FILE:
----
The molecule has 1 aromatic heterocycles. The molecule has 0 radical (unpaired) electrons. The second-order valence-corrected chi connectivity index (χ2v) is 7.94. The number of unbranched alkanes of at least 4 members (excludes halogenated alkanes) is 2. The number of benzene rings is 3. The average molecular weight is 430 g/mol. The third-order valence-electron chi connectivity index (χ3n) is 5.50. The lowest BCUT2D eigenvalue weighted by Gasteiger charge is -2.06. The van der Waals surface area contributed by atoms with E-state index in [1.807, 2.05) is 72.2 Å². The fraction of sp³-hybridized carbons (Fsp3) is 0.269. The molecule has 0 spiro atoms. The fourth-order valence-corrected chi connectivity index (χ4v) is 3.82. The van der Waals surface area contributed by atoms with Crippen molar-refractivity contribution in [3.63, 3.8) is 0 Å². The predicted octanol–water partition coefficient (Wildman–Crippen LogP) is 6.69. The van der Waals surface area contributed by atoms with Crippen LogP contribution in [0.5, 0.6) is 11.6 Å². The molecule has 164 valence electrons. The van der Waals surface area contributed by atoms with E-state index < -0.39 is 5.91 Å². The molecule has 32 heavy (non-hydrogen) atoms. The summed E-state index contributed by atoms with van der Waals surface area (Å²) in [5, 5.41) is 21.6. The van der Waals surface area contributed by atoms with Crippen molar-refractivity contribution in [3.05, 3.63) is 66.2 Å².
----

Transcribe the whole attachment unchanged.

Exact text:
The molecule has 1 aromatic heterocycles. The molecule has 0 radical (unpaired) electrons. The second-order valence-corrected chi connectivity index (χ2v) is 7.94. The number of unbranched alkanes of at least 4 members (excludes halogenated alkanes) is 2. The number of benzene rings is 3. The average molecular weight is 430 g/mol. The third-order valence-electron chi connectivity index (χ3n) is 5.50. The lowest BCUT2D eigenvalue weighted by Gasteiger charge is -2.06. The van der Waals surface area contributed by atoms with E-state index in [1.807, 2.05) is 72.2 Å². The fraction of sp³-hybridized carbons (Fsp3) is 0.269. The molecule has 0 spiro atoms. The fourth-order valence-corrected chi connectivity index (χ4v) is 3.82. The van der Waals surface area contributed by atoms with Crippen molar-refractivity contribution in [3.63, 3.8) is 0 Å². The predicted octanol–water partition coefficient (Wildman–Crippen LogP) is 6.69. The van der Waals surface area contributed by atoms with Crippen LogP contribution in [0.5, 0.6) is 11.6 Å². The molecule has 164 valence electrons. The van der Waals surface area contributed by atoms with E-state index < -0.39 is 5.91 Å². The molecule has 32 heavy (non-hydrogen) atoms. The summed E-state index contributed by atoms with van der Waals surface area (Å²) in [5, 5.41) is 21.6. The van der Waals surface area contributed by atoms with Crippen molar-refractivity contribution in [3.05, 3.63) is 66.2 Å².